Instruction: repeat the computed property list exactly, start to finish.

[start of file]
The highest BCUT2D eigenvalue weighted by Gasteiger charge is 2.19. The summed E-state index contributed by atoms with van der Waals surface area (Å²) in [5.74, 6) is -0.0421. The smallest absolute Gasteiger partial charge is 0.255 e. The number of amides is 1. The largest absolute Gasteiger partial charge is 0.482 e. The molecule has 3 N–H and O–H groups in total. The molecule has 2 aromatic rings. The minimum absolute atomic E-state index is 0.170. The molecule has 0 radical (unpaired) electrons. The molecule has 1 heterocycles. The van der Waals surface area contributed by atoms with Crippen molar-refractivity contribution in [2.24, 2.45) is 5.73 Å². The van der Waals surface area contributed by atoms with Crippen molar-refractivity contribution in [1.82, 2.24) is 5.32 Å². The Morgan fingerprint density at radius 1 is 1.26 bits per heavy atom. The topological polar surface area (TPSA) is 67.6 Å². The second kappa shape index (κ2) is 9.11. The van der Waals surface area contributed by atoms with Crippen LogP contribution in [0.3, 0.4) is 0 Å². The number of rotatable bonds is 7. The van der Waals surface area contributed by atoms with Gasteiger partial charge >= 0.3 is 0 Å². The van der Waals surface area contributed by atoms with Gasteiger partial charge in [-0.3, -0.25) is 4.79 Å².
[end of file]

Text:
The highest BCUT2D eigenvalue weighted by Gasteiger charge is 2.19. The summed E-state index contributed by atoms with van der Waals surface area (Å²) in [5.74, 6) is -0.0421. The smallest absolute Gasteiger partial charge is 0.255 e. The number of amides is 1. The largest absolute Gasteiger partial charge is 0.482 e. The molecule has 3 N–H and O–H groups in total. The molecule has 2 aromatic rings. The minimum absolute atomic E-state index is 0.170. The molecule has 0 radical (unpaired) electrons. The molecule has 1 heterocycles. The van der Waals surface area contributed by atoms with Crippen molar-refractivity contribution in [2.24, 2.45) is 5.73 Å². The van der Waals surface area contributed by atoms with Crippen molar-refractivity contribution in [1.82, 2.24) is 5.32 Å². The Morgan fingerprint density at radius 1 is 1.26 bits per heavy atom. The topological polar surface area (TPSA) is 67.6 Å². The second kappa shape index (κ2) is 9.11. The van der Waals surface area contributed by atoms with Crippen LogP contribution in [0.3, 0.4) is 0 Å². The number of rotatable bonds is 7. The van der Waals surface area contributed by atoms with Gasteiger partial charge >= 0.3 is 0 Å². The van der Waals surface area contributed by atoms with Gasteiger partial charge in [-0.3, -0.25) is 4.79 Å².